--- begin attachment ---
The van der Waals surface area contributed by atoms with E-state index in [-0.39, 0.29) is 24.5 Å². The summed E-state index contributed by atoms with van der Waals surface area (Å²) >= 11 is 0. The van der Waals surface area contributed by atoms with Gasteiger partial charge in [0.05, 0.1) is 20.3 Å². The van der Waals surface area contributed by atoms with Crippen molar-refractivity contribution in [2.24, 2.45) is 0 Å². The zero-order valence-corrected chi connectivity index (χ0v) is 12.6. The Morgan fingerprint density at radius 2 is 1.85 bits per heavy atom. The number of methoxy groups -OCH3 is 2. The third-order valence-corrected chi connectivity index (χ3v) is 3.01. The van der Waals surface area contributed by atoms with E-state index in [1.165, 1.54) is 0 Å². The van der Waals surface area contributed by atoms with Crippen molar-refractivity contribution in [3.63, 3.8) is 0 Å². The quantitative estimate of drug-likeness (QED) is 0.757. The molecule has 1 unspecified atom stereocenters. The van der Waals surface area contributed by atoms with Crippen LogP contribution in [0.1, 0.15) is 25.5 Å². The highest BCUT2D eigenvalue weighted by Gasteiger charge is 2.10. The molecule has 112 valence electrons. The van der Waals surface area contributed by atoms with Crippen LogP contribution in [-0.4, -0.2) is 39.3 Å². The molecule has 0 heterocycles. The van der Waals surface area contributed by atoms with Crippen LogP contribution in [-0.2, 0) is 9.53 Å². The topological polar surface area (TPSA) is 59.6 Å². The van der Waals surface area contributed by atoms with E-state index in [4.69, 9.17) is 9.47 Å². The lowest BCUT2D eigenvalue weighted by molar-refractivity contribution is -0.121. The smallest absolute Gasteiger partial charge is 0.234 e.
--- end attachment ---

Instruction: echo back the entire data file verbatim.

The van der Waals surface area contributed by atoms with E-state index in [-0.39, 0.29) is 24.5 Å². The summed E-state index contributed by atoms with van der Waals surface area (Å²) >= 11 is 0. The van der Waals surface area contributed by atoms with Gasteiger partial charge in [0.05, 0.1) is 20.3 Å². The van der Waals surface area contributed by atoms with Crippen molar-refractivity contribution in [2.24, 2.45) is 0 Å². The zero-order valence-corrected chi connectivity index (χ0v) is 12.6. The Morgan fingerprint density at radius 2 is 1.85 bits per heavy atom. The number of methoxy groups -OCH3 is 2. The third-order valence-corrected chi connectivity index (χ3v) is 3.01. The van der Waals surface area contributed by atoms with E-state index in [1.165, 1.54) is 0 Å². The van der Waals surface area contributed by atoms with Crippen molar-refractivity contribution in [3.63, 3.8) is 0 Å². The quantitative estimate of drug-likeness (QED) is 0.757. The molecule has 1 unspecified atom stereocenters. The van der Waals surface area contributed by atoms with Crippen LogP contribution in [0.1, 0.15) is 25.5 Å². The highest BCUT2D eigenvalue weighted by Gasteiger charge is 2.10. The molecule has 112 valence electrons. The van der Waals surface area contributed by atoms with Crippen LogP contribution in [-0.4, -0.2) is 39.3 Å². The molecule has 0 heterocycles. The van der Waals surface area contributed by atoms with Crippen LogP contribution in [-0.2, 0) is 9.53 Å². The topological polar surface area (TPSA) is 59.6 Å². The van der Waals surface area contributed by atoms with E-state index in [4.69, 9.17) is 9.47 Å². The lowest BCUT2D eigenvalue weighted by molar-refractivity contribution is -0.121. The smallest absolute Gasteiger partial charge is 0.234 e.